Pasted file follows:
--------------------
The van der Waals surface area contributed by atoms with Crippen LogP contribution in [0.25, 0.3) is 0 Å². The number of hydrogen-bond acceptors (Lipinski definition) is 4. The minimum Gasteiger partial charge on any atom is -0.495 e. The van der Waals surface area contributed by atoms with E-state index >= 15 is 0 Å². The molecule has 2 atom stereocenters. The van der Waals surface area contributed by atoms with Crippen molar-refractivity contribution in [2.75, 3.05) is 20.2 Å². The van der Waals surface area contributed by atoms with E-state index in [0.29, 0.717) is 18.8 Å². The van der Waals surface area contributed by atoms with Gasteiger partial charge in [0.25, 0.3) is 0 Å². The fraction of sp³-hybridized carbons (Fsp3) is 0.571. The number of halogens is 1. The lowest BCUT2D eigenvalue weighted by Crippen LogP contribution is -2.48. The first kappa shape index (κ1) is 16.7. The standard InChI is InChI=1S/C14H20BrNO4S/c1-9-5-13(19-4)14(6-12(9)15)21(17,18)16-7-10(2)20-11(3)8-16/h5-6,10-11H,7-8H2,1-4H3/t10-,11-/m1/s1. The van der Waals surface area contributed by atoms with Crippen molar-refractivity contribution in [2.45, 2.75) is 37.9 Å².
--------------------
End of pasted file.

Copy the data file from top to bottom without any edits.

The van der Waals surface area contributed by atoms with Crippen LogP contribution in [0.25, 0.3) is 0 Å². The number of hydrogen-bond acceptors (Lipinski definition) is 4. The minimum Gasteiger partial charge on any atom is -0.495 e. The van der Waals surface area contributed by atoms with E-state index >= 15 is 0 Å². The molecule has 2 atom stereocenters. The van der Waals surface area contributed by atoms with Crippen molar-refractivity contribution in [2.75, 3.05) is 20.2 Å². The van der Waals surface area contributed by atoms with E-state index in [0.29, 0.717) is 18.8 Å². The van der Waals surface area contributed by atoms with Gasteiger partial charge in [0.25, 0.3) is 0 Å². The fraction of sp³-hybridized carbons (Fsp3) is 0.571. The number of halogens is 1. The lowest BCUT2D eigenvalue weighted by Crippen LogP contribution is -2.48. The first kappa shape index (κ1) is 16.7. The standard InChI is InChI=1S/C14H20BrNO4S/c1-9-5-13(19-4)14(6-12(9)15)21(17,18)16-7-10(2)20-11(3)8-16/h5-6,10-11H,7-8H2,1-4H3/t10-,11-/m1/s1. The van der Waals surface area contributed by atoms with Crippen molar-refractivity contribution in [2.45, 2.75) is 37.9 Å².